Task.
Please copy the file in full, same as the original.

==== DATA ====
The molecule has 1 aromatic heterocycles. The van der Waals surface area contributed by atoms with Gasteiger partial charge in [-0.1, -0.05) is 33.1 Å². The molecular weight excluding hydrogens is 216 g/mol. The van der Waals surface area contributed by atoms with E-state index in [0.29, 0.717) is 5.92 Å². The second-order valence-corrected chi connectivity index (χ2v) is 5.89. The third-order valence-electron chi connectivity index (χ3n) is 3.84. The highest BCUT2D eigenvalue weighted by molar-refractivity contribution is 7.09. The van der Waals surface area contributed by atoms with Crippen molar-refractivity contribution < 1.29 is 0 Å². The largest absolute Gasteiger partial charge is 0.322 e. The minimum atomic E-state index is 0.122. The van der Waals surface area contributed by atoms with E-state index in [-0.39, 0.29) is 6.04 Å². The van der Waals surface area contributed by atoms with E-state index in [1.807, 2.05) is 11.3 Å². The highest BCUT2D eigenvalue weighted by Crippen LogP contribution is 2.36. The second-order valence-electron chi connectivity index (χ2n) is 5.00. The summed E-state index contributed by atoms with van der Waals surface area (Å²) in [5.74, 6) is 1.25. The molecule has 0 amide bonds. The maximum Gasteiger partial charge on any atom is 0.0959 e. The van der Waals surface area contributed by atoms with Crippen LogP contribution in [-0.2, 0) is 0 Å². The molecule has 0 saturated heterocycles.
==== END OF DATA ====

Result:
The molecule has 1 aromatic heterocycles. The van der Waals surface area contributed by atoms with Gasteiger partial charge in [-0.1, -0.05) is 33.1 Å². The molecular weight excluding hydrogens is 216 g/mol. The van der Waals surface area contributed by atoms with E-state index in [0.29, 0.717) is 5.92 Å². The second-order valence-corrected chi connectivity index (χ2v) is 5.89. The third-order valence-electron chi connectivity index (χ3n) is 3.84. The highest BCUT2D eigenvalue weighted by molar-refractivity contribution is 7.09. The van der Waals surface area contributed by atoms with Crippen molar-refractivity contribution < 1.29 is 0 Å². The largest absolute Gasteiger partial charge is 0.322 e. The minimum atomic E-state index is 0.122. The van der Waals surface area contributed by atoms with E-state index in [-0.39, 0.29) is 6.04 Å². The van der Waals surface area contributed by atoms with E-state index in [1.807, 2.05) is 11.3 Å². The highest BCUT2D eigenvalue weighted by Crippen LogP contribution is 2.36. The second-order valence-electron chi connectivity index (χ2n) is 5.00. The summed E-state index contributed by atoms with van der Waals surface area (Å²) in [5.74, 6) is 1.25. The molecule has 0 amide bonds. The maximum Gasteiger partial charge on any atom is 0.0959 e. The van der Waals surface area contributed by atoms with Crippen LogP contribution in [-0.2, 0) is 0 Å². The molecule has 0 saturated heterocycles.